Help Your Employees Be More Security Conscious in 2017

Protecting classified information depends, today more than ever, on the security awareness of employees.   They can literally make or break your security program.  And the stakes have been raised even higher with the DSS Security Rating Matrix, which puts heightened emphasis on employee education and awareness.  In fact, one of the top three deficiencies cited by IS Reps around the country is a “weak security education program.”

So, how can you achieve a “Superior” inspection rating and avoid having to answer for negligent employee behavior?  The secret lies in just three little words: EMPLOYEE SECURITY CONNECTION – the proven security awareness solution exclusively for cleared defense contractors and government agencies.  It’s the best way to ensure your employees are prepared for your next security audit.  To learn more about how this valuable resource can help motivate your employees to practice good security habits…help you achieve “superior” inspection results…and satisfy a major NISPOM awareness requirement… please click on the following link: http://nsi.org/es-connection.html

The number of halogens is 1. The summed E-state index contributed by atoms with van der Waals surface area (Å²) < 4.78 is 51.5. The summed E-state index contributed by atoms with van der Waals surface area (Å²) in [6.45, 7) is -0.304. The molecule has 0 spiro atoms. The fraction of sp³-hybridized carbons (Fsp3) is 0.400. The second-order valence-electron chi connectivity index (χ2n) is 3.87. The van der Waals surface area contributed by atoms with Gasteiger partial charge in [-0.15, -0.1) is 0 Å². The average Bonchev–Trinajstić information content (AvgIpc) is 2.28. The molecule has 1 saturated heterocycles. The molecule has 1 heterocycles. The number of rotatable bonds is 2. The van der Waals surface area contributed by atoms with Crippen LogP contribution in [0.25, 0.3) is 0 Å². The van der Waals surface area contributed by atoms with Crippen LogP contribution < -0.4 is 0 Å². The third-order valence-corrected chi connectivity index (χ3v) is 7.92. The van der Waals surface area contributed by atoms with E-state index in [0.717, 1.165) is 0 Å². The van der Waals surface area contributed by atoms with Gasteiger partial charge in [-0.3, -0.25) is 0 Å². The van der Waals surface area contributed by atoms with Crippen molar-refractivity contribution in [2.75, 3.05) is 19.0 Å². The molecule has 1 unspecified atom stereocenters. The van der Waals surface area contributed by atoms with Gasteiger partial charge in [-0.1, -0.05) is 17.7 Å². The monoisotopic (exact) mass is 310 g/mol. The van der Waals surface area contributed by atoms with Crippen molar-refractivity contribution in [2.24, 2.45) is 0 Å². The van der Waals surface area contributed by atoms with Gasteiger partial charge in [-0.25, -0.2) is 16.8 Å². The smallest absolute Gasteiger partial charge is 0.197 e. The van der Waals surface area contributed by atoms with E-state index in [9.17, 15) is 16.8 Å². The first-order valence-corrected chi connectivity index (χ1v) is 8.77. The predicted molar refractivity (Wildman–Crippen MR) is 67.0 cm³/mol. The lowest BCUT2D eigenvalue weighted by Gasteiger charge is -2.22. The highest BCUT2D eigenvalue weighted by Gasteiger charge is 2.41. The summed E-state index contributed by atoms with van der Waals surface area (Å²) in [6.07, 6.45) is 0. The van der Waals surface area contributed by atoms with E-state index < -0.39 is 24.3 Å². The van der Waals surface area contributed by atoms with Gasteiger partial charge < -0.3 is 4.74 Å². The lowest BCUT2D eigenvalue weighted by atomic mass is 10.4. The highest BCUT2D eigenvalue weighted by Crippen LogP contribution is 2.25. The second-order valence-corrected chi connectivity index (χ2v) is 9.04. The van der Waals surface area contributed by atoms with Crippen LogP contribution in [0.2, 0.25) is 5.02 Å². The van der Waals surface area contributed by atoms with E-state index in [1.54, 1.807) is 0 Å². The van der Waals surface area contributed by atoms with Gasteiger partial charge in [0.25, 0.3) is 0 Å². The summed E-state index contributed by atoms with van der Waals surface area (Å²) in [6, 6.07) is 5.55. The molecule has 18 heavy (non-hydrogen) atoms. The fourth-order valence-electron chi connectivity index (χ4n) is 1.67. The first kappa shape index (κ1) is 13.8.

China, Russia Agree on ‘Countermeasures’ Against U.S. Antimissile System (Reuters, 1/12/17)

China and Russia have agreed to take further unspecified "countermeasures" in response to a U.S. plan to deploy an antimissile system in South Korea, state news agency Xinhua reported on Friday.  The countermeasures "will be aimed at safeguarding interests of China and Russia and the strategic balance in the region", Xinhua said, citing a statement released after a China-Russia security meeting.

China and Russia held a joint anti-missile drill last May after Washington and Seoul began discussions over installing the U.S. Terminal High Altitude Area Defense (THAAD) system to counter any North Korean threats. More

Trump Taps Giuliani as Cybersecurity Advisor (Info Security, 1/12/17)

President-elect Donald Trump has tapped former New York City mayor Rudy Giuliani to share “his expertise and insight as a trusted friend" on cybersecurity.  Giuliani will be tasked with leading a team of experts, because of his "long and very successful government career in law enforcement, and his now 16 years of work providing security solutions in the private sector," according to Trump’s transition office.